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Evidence-Based Complementary and Alternative Medicine
Volume 2017, Article ID 9532073, 8 pages
https://doi.org/10.1155/2017/9532073
Research Article

Cold and Spleen-Qi Deficiency Patterns in Korean Medicine Are Associated with Low Resting Metabolic Rate

Mibyeong Research Center, Korea Institute of Oriental Medicine, 1672 Yuseong-daero, Yuseong-gu, Daejeon 305-811, Republic of Korea

Correspondence should be addressed to Siwoo Lee; moc.liamg@27eerfi

Received 19 October 2016; Accepted 20 February 2017; Published 6 March 2017

Academic Editor: Vesna Sendula-Jengic

Copyright © 2017 Sujeong Mun et al. This is an open access article distributed under the Creative Commons Attribution License, which permits unrestricted use, distribution, and reproduction in any medium, provided the original work is properly cited.

Abstract

Background. Korean medicine (KM) patterns such as cold, heat, deficiency, and excess patterns have been associated with alterations of resting metabolic rate (RMR). However, the association of KM patterns with accurately measured body metabolic rate has not been investigated. Methods. Data on cold (CP), heat (HP), spleen-qi deficiency (SQDP), and kidney deficiency (KDP) patterns were extracted by a factor analysis of symptoms experienced by 954 participants. A multiple regression analysis was conducted to determine the association between KM patterns and RMR measured by an indirect calorimeter. Results. The CP and SQDP scores were higher and the HP score was lower in women. The HP and SQDP scores decreased with age, while KDP scores increased with age. A multiple regression analysis revealed that CP and SQDP scores were negatively associated with RMR independently of gender and age, and the CP remained significantly and negatively associated with RMR even after adjustment for fat-free mass. Conclusions. The underlying pathology of CP and SQDP might be associated with the body’s metabolic rate. Further studies are needed to investigate the usefulness of RMR measurement in pattern identification and the association of CP and SQDP with metabolic disorders.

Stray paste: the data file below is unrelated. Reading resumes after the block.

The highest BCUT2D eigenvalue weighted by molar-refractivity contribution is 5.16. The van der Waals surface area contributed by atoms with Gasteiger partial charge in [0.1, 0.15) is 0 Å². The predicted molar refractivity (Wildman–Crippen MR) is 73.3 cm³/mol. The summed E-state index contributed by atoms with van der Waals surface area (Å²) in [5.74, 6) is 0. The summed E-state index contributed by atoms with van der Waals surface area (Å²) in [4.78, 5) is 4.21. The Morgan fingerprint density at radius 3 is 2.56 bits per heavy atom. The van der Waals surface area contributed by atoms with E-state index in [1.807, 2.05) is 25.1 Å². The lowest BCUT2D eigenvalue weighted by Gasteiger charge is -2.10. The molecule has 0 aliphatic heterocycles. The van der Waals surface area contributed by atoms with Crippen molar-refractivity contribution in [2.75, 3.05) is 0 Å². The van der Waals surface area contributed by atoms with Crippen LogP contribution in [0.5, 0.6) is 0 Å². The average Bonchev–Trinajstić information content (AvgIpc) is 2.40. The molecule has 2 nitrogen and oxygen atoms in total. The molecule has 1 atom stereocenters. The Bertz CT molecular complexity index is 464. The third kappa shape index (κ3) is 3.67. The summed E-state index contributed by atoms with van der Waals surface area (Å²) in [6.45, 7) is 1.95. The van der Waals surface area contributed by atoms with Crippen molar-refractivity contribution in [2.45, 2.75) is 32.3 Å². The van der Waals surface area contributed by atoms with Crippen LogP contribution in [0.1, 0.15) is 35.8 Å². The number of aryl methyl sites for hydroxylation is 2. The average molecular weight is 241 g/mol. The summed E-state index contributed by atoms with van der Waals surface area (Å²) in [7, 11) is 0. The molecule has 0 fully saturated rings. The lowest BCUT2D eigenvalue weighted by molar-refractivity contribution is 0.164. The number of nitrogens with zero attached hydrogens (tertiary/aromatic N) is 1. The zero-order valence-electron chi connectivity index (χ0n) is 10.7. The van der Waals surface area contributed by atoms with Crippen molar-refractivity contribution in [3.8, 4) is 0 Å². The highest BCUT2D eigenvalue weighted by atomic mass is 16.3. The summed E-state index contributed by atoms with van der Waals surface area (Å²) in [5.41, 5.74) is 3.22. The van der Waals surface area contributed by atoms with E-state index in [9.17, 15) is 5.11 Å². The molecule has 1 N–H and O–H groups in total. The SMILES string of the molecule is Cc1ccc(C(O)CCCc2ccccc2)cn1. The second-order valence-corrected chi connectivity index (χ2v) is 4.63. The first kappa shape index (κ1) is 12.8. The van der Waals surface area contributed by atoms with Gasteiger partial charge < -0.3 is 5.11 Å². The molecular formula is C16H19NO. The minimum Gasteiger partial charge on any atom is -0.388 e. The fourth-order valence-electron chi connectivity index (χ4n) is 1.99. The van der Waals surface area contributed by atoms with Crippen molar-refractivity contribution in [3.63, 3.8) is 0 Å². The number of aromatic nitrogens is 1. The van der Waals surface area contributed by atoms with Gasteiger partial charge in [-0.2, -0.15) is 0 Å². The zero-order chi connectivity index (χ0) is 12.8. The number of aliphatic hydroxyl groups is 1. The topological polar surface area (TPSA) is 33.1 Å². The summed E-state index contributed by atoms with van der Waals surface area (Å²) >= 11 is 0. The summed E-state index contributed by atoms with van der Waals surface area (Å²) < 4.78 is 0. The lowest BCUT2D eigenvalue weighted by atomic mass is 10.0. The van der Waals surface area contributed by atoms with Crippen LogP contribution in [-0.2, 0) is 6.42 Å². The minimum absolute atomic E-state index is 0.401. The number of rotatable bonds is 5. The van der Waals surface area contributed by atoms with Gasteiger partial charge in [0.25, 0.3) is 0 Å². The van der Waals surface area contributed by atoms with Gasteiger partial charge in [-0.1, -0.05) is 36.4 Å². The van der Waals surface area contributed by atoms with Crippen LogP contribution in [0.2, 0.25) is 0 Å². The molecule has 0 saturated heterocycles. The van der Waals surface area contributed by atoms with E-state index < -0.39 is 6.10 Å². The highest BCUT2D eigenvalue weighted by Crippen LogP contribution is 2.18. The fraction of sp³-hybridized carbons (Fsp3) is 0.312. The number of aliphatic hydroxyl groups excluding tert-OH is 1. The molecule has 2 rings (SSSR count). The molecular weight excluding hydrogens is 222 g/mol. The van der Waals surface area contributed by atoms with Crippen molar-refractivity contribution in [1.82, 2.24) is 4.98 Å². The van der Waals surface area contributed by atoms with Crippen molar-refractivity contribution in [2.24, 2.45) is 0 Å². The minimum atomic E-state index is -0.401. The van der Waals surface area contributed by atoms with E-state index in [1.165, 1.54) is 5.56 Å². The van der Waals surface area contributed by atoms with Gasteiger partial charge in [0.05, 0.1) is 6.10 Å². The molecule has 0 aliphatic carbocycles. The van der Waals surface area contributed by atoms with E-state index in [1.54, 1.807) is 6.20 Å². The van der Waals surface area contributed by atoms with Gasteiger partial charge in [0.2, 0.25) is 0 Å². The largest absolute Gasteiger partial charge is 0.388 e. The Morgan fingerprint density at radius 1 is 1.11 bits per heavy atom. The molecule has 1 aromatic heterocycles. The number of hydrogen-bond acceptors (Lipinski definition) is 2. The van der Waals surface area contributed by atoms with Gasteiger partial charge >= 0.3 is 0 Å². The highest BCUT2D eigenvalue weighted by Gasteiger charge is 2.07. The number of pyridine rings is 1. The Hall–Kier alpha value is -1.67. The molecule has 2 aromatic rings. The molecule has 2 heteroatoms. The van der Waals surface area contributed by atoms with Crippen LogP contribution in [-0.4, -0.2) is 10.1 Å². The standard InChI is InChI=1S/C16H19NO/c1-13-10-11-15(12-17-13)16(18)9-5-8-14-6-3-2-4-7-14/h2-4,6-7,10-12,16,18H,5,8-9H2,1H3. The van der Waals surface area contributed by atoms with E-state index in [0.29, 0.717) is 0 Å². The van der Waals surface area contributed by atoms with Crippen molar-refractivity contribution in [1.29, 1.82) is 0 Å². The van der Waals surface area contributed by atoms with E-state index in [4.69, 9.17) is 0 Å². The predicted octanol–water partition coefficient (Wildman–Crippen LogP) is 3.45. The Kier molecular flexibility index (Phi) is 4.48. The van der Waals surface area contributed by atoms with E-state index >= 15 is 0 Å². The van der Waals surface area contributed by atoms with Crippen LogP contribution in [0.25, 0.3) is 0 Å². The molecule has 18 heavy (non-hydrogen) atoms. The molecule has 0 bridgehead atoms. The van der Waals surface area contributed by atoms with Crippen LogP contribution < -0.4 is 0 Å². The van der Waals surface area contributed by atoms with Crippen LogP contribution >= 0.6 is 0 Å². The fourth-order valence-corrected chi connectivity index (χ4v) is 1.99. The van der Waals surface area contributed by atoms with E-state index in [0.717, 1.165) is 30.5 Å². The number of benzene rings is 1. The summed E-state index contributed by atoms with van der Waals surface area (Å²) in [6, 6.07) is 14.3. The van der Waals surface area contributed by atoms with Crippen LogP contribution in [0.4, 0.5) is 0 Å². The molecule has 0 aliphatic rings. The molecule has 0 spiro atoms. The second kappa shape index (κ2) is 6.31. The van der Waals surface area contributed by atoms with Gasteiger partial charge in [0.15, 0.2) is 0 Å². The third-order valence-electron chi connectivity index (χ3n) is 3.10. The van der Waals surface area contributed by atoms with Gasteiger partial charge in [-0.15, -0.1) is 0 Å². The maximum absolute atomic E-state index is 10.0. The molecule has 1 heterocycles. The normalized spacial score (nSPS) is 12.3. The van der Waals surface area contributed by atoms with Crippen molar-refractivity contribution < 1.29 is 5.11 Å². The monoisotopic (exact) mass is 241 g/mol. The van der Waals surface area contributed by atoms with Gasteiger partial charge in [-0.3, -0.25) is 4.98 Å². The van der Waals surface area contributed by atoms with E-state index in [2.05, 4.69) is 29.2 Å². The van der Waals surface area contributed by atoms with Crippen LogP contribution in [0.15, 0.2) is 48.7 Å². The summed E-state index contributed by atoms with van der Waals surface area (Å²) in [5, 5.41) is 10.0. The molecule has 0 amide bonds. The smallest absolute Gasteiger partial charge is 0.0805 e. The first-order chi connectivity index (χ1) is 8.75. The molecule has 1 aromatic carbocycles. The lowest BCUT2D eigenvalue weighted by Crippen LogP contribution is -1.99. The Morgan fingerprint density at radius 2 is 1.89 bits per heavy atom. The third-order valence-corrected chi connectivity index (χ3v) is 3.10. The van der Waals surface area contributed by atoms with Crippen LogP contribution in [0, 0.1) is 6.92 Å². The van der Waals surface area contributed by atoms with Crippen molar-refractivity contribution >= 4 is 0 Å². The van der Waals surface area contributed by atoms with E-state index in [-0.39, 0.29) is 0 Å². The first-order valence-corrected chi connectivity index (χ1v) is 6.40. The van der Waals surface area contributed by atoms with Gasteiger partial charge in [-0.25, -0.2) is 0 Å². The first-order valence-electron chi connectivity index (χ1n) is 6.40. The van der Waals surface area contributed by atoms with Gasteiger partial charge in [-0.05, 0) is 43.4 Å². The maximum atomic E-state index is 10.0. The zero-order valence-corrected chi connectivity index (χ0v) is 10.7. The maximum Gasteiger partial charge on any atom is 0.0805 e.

1. Introduction

Resting metabolic rate (RMR) is the amount of energy needed by the body to maintain homeostatic functions during resting conditions. It constitutes the largest fraction of total energy expenditure, accounting for about 65–70% [1]. RMR can be determined using indirect calorimetry by measuring oxygen consumption and carbon dioxide production, which is considered to be the gold standard for assessing RMR [2]. It has been demonstrated that RMR is influenced by various factors, including gender, age, ethnicity, and body composition. Among those, fat-free mass (FFM) has been recognized to be the major determinant of RMR [3]. Alterations in RMR are associated with obesity, metabolic syndrome, diabetes mellitus, multimorbidity, and even mortality [48].

Pattern identification, also known as syndrome differentiation, is an essential part of diagnosis in Korean medicine (KM). During the process of pattern identification, all symptoms and signs are analyzed to determine the patient’s physical condition and the cause, nature, and location of a disease [9]. Pattern identification is principally used to guide medical intervention, and some studies have claimed that it improves the successful treatment outcome rate when used in both Eastern and Western interventions [10, 11].

Various books and research papers on KM have described the underlying pathology of KM patterns in relation to decreased or increased metabolic rate. For example, a cold pattern and a deficiency pattern are often reported to be related to a lowered body metabolism, while a heat pattern and excess pattern are related to excessive hyperactivity of the body metabolism, suggesting that the symptoms of the KM patterns such as cold/hot sensation in the body, decreased/increased sweating, and clear/red color of urine may be related to the altered body metabolic rate [1215].

Few studies, however, have investigated the association of KM patterns with accurately measured body metabolic rate. To our knowledge, there was only one study conducted with twelve Japanese women that reported that RMR was lower in women with cold pattern than in women without cold pattern [16]. Thus, this study aims to further investigate the association of KM patterns with RMR and anthropometric and body composition measurements in a larger sample.

2. Materials and Methods

2.1. Participants

This cross-sectional study was conducted between 2009 and 2015. The KM symptom questionnaire, RMR, and body composition measurement data were derived from the Korean Medicine Data Center (KDC) of the Korea Institute of Oriental Medicine [17] (Figure 1). A total of 954 healthy volunteers between 20 and 70 years of age without any chronic disease and history of hospitalization in the previous 5 years were included in the study. The study was approved by the Korea Institute of Oriental Medicine (Number I-1004/001-003) and informed consent was obtained from all participants prior to inclusion in the study.

Figure 1: Flow chart of the study procedure. KDC, Korean Medicine Data Center; CP, cold pattern; SQDP, spleen-qi deficiency pattern; HP, heat pattern; KDP, kidney deficiency pattern.
2.2. Data Collection
2.2.1. KM Patterns